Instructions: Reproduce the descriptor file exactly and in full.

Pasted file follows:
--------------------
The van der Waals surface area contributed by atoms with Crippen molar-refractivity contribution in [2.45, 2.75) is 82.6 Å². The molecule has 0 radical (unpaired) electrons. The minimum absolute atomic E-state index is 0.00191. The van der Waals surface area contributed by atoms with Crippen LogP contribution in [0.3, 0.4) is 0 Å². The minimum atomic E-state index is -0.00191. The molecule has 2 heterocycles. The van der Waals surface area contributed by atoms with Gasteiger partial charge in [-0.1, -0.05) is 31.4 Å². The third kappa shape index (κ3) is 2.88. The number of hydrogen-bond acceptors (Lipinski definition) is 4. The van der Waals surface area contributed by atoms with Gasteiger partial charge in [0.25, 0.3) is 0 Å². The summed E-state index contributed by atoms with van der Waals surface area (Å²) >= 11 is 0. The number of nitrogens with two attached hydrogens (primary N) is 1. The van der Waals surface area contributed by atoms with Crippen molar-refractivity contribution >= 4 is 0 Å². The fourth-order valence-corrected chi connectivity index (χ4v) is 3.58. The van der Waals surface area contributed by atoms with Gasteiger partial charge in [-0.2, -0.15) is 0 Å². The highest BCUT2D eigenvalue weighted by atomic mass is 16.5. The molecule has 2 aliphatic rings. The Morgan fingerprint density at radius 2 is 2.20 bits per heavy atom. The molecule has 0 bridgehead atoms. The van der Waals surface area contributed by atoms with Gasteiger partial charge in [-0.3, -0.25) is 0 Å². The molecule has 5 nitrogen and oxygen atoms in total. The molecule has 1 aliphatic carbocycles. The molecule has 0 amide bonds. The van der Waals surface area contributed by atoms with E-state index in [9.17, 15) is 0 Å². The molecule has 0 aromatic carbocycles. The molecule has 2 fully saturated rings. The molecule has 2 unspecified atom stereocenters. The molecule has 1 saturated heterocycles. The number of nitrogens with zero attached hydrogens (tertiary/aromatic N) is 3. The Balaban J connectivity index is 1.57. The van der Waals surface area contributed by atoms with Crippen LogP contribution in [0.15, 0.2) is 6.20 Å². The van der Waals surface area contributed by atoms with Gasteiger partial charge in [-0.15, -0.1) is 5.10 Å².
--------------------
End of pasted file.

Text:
The van der Waals surface area contributed by atoms with Crippen molar-refractivity contribution in [2.45, 2.75) is 82.6 Å². The molecule has 0 radical (unpaired) electrons. The minimum absolute atomic E-state index is 0.00191. The van der Waals surface area contributed by atoms with Crippen LogP contribution in [0.3, 0.4) is 0 Å². The minimum atomic E-state index is -0.00191. The molecule has 2 heterocycles. The van der Waals surface area contributed by atoms with Gasteiger partial charge in [-0.1, -0.05) is 31.4 Å². The third kappa shape index (κ3) is 2.88. The number of hydrogen-bond acceptors (Lipinski definition) is 4. The van der Waals surface area contributed by atoms with Gasteiger partial charge in [0.25, 0.3) is 0 Å². The summed E-state index contributed by atoms with van der Waals surface area (Å²) >= 11 is 0. The number of nitrogens with two attached hydrogens (primary N) is 1. The van der Waals surface area contributed by atoms with Crippen molar-refractivity contribution >= 4 is 0 Å². The fourth-order valence-corrected chi connectivity index (χ4v) is 3.58. The van der Waals surface area contributed by atoms with Gasteiger partial charge in [-0.2, -0.15) is 0 Å². The highest BCUT2D eigenvalue weighted by atomic mass is 16.5. The molecule has 2 aliphatic rings. The Morgan fingerprint density at radius 2 is 2.20 bits per heavy atom. The molecule has 0 bridgehead atoms. The van der Waals surface area contributed by atoms with Gasteiger partial charge in [-0.3, -0.25) is 0 Å². The molecule has 5 nitrogen and oxygen atoms in total. The molecule has 1 aliphatic carbocycles. The molecule has 0 amide bonds. The van der Waals surface area contributed by atoms with E-state index in [9.17, 15) is 0 Å². The molecule has 0 aromatic carbocycles. The molecule has 2 fully saturated rings. The molecule has 2 unspecified atom stereocenters. The molecule has 1 saturated heterocycles. The number of nitrogens with zero attached hydrogens (tertiary/aromatic N) is 3. The Balaban J connectivity index is 1.57. The van der Waals surface area contributed by atoms with Crippen LogP contribution in [0.15, 0.2) is 6.20 Å². The van der Waals surface area contributed by atoms with Gasteiger partial charge in [-0.15, -0.1) is 5.10 Å².